From Zoom meetings and Google Classroom lectures, to around-the-clock news updates, COVID-19 has forced Torontonians to rely on digital technologies and highspeed internet now more than ever. For people who are not technologically literate or cannot afford highspeed internet, software or the most current devices, this shift has made it difficult to manage the social and economic impacts of the pandemic. Difficulties accessing relief funds, as well as barriers to online education and health information have come to the forefront during COVID-19 and has called attention to one of our most urgent health equity issues – Toronto’s digital divides.
Technological literacy and access to high-speed internet, devices and software are not only key to the country’s digital economy, but have now become essential to living life online during COVID-19. Accessing many of the basic services and benefits created to help Canadians during the pandemic, such as the Canadian emergency response benefit (CERB), are not only crucial to economic survival, but may also determine one’s ability to rebound from what are likely to be long-term socio-economic impacts. Long-term job loss, as well the widening of existing gendered wage gaps and gaps in health outcomes are issues that Torontonians will have to contend with.
In recent years, the Ontario government has made a commitment to digital inclusion and equity. The Province’s Digital Action Plan stresses that people who are “traditionally marginalized or excluded,” have access to digital technologies. In Canada, there are programs that aim to address this issue, most notably the Broadband Fund launched in 2019 by the Canadian Radio-Television and Telecommunications Commission (CRTC). The fund provides grants to improve broadband infrastructure and access to high-speed internet for those without it. However, programs like this are sometimes limited by short project durations and unstable funding. For instance, the Broadband Fund, is funded by the federal government, but relies on voluntary financial contributions from telecom companies to carry it forward.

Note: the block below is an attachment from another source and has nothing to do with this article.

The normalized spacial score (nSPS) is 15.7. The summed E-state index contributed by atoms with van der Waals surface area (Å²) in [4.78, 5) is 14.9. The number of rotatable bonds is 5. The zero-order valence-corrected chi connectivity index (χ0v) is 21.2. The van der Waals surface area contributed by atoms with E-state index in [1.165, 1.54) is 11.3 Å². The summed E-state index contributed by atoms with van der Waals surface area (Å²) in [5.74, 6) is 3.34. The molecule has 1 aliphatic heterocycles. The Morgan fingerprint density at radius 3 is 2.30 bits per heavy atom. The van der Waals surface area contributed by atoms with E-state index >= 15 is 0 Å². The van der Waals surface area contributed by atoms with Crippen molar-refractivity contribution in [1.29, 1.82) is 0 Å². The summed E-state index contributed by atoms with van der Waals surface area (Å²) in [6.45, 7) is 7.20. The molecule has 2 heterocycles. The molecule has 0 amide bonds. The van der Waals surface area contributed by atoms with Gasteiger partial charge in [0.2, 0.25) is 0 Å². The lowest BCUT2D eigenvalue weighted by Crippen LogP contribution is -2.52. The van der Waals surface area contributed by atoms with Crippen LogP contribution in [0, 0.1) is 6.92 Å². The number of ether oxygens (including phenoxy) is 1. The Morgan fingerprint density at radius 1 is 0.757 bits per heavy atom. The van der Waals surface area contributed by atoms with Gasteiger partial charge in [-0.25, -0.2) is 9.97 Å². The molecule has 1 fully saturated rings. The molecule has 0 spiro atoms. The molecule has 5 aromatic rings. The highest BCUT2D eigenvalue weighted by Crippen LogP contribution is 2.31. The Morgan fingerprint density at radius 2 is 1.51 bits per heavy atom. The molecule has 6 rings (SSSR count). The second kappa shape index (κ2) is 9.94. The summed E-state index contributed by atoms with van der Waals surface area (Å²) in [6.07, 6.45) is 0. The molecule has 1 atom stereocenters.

Non-profit organizations like the Digital Justice Lab and ACORN have been advocating for reliable and fast internet access for all incomes and levels of technological literacy for years, recommending $10 highspeed internet plans for low-income households. Private telecom companies like Rogers, have launched initiatives to provide low-income households with affordable internet at the speeds and download capacities recommended by the Canadian Radio and Telecommunications Commission (CRTC), however, these initiatives are voluntary, and may not match level of need, especially during times of unprecedented internet reliance, like we are facing now.
But internet access is only one part of the puzzle. Technological literacy and access to devices and software are also critical.
When COVID-19 pushed schools to online learning, school boards across the GTA did their best to provide students with software and devices so that they could continue their classes safely from home. But lack of funding has left many students without access to the devices they need, potentially contributing to existing educational achievement gaps between lower and higher income students.
There have also been initiatives spearheaded by local service providers to collect and redistribute gently used devices to their clients and lower-income families. And large internet companies have made cloud tools and software available free of charge for schools and teachers to help them stay in touch with their students. Initiatives like these enable people to stay connected and access much-needed information and resources, however, these initiatives are voluntary and are not as wide-spread as they would need to be to ensure that no one is falling through the cracks.
Public health crises like COVID-19 are showing us that greater government intervention from all levels is needed to create public health policies that are digitally inclusive and accessible. Without them, the policies meant to weather the storm will not reach those in most need, will exacerbate existing gaps, and will leave Toronto residents less equipped to cope the economic and social aftermath of this crisis